Two heads, it is said, are better than one. In the case of the meeting between Angela Merkel, Germany’s chancellor, and Nicolas Sarkozy, the French president, that was not the case. If the conclusions give cover to a decision by the European Central Bank to intervene still more in public debt markets, it might offer some relief. But, like the Bourbons, the leaders seem to have learnt nothing and forgotten nothing.
What was agreed? The decisions seem to include: not compelling private bondholders to take losses on euro zone bail-outs, though voluntary restructuring remains possible; greater likelihood, though no automaticity, of sanctions on countries that fail to stay within the limits on budget deficits; inserting a balanced budget requirement into the domestic legislation of members; introduction of the European Stability Mechanism – the permanent rescue instrument – in June 2012, instead of June 2013; and monthly meetings of the European heads of state and governments, during the crisis, to oversee policy co-ordination.
Gone, then, is forced “private sector involvement” in rescheduling of debt, which will delight the ECB. Gone are automatic sanctions on fiscal “sinners” and review of breaches of fiscal rules by the European Court of Justice. This will delight France, which also obtained agreement that an intergovernmental accord among euro zone members might take the place of a new European Union treaty. Germany did not leave quite empty-handed: it managed to rule out “eurobonds” – joint issuance of sovereign debt – once again. But it does not seem to have got much.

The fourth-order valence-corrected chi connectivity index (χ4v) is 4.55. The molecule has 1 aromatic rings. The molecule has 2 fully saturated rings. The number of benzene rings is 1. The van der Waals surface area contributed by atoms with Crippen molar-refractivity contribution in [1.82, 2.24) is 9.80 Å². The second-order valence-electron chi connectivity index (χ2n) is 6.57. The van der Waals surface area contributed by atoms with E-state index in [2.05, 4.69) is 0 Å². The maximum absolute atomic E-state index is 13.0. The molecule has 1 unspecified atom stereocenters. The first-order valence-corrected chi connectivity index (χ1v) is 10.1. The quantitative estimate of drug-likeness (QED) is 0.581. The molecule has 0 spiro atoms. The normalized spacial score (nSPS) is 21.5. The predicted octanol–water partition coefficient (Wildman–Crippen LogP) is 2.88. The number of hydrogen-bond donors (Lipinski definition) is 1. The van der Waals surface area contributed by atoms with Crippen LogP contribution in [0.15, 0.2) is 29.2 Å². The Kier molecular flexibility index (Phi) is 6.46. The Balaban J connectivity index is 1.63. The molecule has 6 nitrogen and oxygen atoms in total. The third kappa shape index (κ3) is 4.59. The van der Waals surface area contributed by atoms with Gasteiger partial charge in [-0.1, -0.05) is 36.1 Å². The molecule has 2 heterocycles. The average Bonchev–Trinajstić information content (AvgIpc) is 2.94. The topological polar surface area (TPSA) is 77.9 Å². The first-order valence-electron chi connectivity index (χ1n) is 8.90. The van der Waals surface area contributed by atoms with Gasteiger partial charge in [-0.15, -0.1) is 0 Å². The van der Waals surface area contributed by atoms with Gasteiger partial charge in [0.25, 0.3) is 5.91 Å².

Might this agreement encourage the ECB to intervene more heavily in markets for sovereign debt? Mario Draghi, its new president, told the European parliament last week that an agreement to bind governments on public finances would be “the most important element to start restoring credibility” with financial markets. “Other elements might follow, but the sequencing matters,” he added. The fiscal and reform measures announced by the technocratic government in Rome may help give the ECB the green light for those “other elements”. Markets have responded, in hope: Spain’s 10-year bonds were down to 5.2 per cent, and Italy’s to 6.3 per cent, on Monday. But Standard & Poor’s decided to put the euro zone on negative watch. Fragility remains the watchword.
The summit on Friday is a huge moment. What we have heard from Mr. Sarkozy and Ms. Merkel does not create confidence. The problem is that Germany – the euro zone’s hegemon – has a plan, but that plan is also something of a blunder. The good news is that euro zone opposition will prevent its full application. The bad news is that nothing better seems to be on offer.
The German faith is that fiscal malfeasance is the origin of the crisis. It has good reason to believe this. If it accepted the truth, it would have to admit that it played a large part in the unhappy outcome.